Dr. Jennifer Coulson is an ornithologist, falconer and the President of the New Orleans Audubon Society. When I asked her how she ended up in such an unusual career, she said, “It all began with rolling doodle bugs across the sidewalk, keeping pet crickets, lizards, turtles, and parakeets, and peering into cardinal nests. Every childhood encounter I had with animals brought me one step closer to my hobbies and careers as an adult.”
E.O. Wilson, the esteemed Harvard professor and Pulitzer Prize-winning author of more than 30 books, had a similar story. He discovered his passion for bugs while traipsing around the backwoods of Mobile, Alabama.
Erik Erikson, Jean Piaget, B.F. Skinner and Sigmund Freud all identified district phases of child development. The one they left out was the animal phase – where the wild things are.
During this phase, children often find their passion, and sometimes even a career. I have friends who collect and cook bugs for the Audubon Insectarium, raise and train Harris hawks, treat household pets, protect homes from termites, give birding tours, conduct research and, of course, teach biology.
For those who didn’t necessarily find their passion during this phase, there are still plenty of life lessons to be gleaned from creatures great and small. Just as pets have been used successfully in prison rehabilitation programs, as part of therapy for people suffering from anxiety and depression, and to comfort the elderly and infirmed, animals in the classroom have benefits that go well beyond the curriculum and state mandates.
For kids who don’t get the best care at home, caring for an animal at school can help teach compassion, empathy and responsibility. According to Coulson, “Animals are therapeutic. The squirmy kid who blurts out things and doesn’t feel comfortable in his or her own skin is often the best-behaved of the class when the animals come out.”
Animals can be used to build self-esteem, classroom spirit and civic pride. Additionally, research has shown that having pets in the classroom can actually improve attendance and, contrary to popular belief, reduce allergies.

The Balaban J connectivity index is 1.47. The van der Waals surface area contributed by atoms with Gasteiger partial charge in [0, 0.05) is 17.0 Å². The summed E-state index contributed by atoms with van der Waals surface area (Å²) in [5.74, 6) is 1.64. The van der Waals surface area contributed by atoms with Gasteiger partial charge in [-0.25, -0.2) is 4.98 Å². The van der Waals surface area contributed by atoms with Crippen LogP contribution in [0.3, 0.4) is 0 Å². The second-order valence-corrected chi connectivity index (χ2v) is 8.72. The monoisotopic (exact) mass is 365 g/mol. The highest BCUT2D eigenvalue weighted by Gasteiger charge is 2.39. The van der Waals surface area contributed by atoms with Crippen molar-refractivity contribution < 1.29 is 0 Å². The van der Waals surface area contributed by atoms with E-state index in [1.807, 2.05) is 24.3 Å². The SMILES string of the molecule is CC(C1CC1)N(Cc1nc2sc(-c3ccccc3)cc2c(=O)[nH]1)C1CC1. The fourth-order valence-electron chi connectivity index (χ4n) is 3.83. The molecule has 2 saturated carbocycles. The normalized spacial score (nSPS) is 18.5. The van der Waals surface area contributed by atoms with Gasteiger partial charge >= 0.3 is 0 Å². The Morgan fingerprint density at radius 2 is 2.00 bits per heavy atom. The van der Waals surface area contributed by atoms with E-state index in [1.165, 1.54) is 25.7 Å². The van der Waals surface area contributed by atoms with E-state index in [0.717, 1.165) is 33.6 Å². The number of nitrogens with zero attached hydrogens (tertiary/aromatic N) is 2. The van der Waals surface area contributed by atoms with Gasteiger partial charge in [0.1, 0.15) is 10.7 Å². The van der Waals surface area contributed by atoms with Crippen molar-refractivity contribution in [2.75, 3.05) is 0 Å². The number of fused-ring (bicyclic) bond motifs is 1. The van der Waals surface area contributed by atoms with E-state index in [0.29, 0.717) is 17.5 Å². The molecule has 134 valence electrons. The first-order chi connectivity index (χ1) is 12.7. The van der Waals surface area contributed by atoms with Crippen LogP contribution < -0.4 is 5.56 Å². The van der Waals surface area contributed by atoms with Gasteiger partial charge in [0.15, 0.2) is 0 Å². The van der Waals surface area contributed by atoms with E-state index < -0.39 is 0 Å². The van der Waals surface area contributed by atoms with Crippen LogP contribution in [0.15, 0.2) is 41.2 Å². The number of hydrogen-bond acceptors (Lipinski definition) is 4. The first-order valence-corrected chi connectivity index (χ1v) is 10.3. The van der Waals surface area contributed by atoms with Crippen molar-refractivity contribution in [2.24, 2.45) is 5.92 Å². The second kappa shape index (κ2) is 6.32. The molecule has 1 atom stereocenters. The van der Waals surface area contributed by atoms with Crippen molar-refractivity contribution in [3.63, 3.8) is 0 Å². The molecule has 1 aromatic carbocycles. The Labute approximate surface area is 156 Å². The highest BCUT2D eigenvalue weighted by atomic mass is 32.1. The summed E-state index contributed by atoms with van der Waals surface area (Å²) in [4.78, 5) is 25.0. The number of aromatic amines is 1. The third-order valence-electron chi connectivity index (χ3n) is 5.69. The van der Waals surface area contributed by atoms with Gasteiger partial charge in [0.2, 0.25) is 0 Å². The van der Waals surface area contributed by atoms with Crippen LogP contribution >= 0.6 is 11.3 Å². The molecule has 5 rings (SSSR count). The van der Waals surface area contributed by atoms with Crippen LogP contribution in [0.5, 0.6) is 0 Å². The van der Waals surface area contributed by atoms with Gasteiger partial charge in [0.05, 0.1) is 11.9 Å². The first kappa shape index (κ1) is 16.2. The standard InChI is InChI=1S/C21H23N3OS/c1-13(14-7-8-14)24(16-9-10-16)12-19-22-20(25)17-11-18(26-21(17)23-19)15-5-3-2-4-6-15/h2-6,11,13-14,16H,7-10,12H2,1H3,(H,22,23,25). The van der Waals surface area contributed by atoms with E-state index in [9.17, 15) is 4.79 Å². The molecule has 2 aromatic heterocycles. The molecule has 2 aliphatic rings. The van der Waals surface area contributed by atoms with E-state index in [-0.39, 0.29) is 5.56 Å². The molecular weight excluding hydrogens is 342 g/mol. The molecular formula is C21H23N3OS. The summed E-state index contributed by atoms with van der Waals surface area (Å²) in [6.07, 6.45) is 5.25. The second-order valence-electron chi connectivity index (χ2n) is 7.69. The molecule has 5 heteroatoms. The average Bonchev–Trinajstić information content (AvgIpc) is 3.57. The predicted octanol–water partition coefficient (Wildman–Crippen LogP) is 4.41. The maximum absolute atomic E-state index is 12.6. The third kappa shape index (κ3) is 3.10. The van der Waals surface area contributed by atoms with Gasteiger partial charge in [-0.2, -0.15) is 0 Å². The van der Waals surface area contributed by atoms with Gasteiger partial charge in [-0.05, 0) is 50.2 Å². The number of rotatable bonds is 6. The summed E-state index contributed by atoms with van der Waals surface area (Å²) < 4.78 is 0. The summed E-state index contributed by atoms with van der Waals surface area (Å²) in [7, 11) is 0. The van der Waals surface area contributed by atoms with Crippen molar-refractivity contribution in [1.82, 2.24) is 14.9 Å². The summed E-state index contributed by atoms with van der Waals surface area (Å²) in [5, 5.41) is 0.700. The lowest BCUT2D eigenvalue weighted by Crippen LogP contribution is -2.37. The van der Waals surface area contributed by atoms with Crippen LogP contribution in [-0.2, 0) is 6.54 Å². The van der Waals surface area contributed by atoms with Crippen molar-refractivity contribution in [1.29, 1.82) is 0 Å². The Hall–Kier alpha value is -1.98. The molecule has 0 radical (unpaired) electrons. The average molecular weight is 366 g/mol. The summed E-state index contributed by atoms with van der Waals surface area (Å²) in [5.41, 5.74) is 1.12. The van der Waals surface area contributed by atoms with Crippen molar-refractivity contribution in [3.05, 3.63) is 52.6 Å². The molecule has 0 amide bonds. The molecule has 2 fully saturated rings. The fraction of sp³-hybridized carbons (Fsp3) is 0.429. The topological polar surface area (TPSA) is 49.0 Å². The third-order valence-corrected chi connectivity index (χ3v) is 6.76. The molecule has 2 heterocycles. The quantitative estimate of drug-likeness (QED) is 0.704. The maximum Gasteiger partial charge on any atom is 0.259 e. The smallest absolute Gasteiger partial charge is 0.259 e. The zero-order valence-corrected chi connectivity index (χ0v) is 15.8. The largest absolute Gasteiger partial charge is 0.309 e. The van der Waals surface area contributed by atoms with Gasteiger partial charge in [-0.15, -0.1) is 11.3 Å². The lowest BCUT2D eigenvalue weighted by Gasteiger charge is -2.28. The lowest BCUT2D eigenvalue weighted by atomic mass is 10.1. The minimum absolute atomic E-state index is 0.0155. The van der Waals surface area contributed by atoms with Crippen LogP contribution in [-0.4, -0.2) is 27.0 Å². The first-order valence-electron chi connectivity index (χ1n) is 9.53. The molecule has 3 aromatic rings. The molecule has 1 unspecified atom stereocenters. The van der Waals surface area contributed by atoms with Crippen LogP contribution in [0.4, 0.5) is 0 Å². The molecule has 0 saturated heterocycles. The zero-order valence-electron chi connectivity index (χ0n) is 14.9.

And, as many of us discovered from Sendak’s classic tale, animals, real and fictitious, can bring out our wildest imagination, something that can’t be measured on a standardized test!
Abejas & Ovejas
Abejas or bees were my biggest failure as a Peace Corps volunteer. I kept a couple of hives at my site in Zhamar, Ecuador, and tried in vain to convince the locals to do the same. It was a tough sell. The Africanized or “killer” bees were aggressive, and honey wasn’t exactly a hot commodity in the high Andes.
One day a friend and neighbor of mine appeared at my door. His name was Guillermo. He was 16 and one of the few people in the entire paróquia of Jima who had any interest whatsoever in abejas. He told me there was a swarm down by the river and asked me if I could catch it. “¡Por supuesto!” I said, “Of course! And you can keep the hive.” This was the turning point I had been waiting for...
We put on our gear and headed down to the Rio Moya. The swarm was on the side of a cliff about 40 feet above the water. The plan was for Guillermo to placate the bees with smoke while I isolated the queen. Less than a minute into the operation though, Guillermo started tapping me on the shoulder. “Estoy ocupado, I’m busy,” I said. He tapped even harder. I turned around and saw that his veil was filled with angry bees! He shrieked in horror as we both tumbled down the side of the ravine.
The next day was Sunday, El Dia de Mercado or market day. Everyone was there, including Guillermo. His head was the size of a beach ball and it was covered in blistering welts. From that point forward, there would be no beekeeping in Jima! It wasn’t exactly the turning point I had hoped for.
Ovejas or sheep were a different story. I received a start-up grant to purchase 30 purebred animals from New Zealand. I put five rams in each of the six schools in the paróquia. I then taught the students how to care for the animals. We cropped tails, cleaned hoofs, rotated pastures, and treated the flock for parasites. At the end of the year, we selectively bred the Kiwi stock with local, smaller but hardier creole sheep. In just two years, wool production more than doubled!
As a teacher back in the states, both lessons served me well. Teaching history to reluctant 7th and 8th graders was like keeping Africanized bees: it was a tough, tough sell. If I were to be successful, I would have to find a way to make it relevant, like warm wool in a cold climate…
And yes, my classroom was a zoo!
Folwell Dunbar is an educator, artist and advocate for animals in the classroom. He can be reached at firstname.lastname@example.org
Folwell Dunbar is a New Orleans educator, artist and survivor of many things, from roaches to German U-boats and heartbreak. He is putting together a collection of these short stories and survival tales called He Falls Well (his name is pronounced “fall well”). NolaVie is honored to preview some of those stories here. Email him at email@example.com.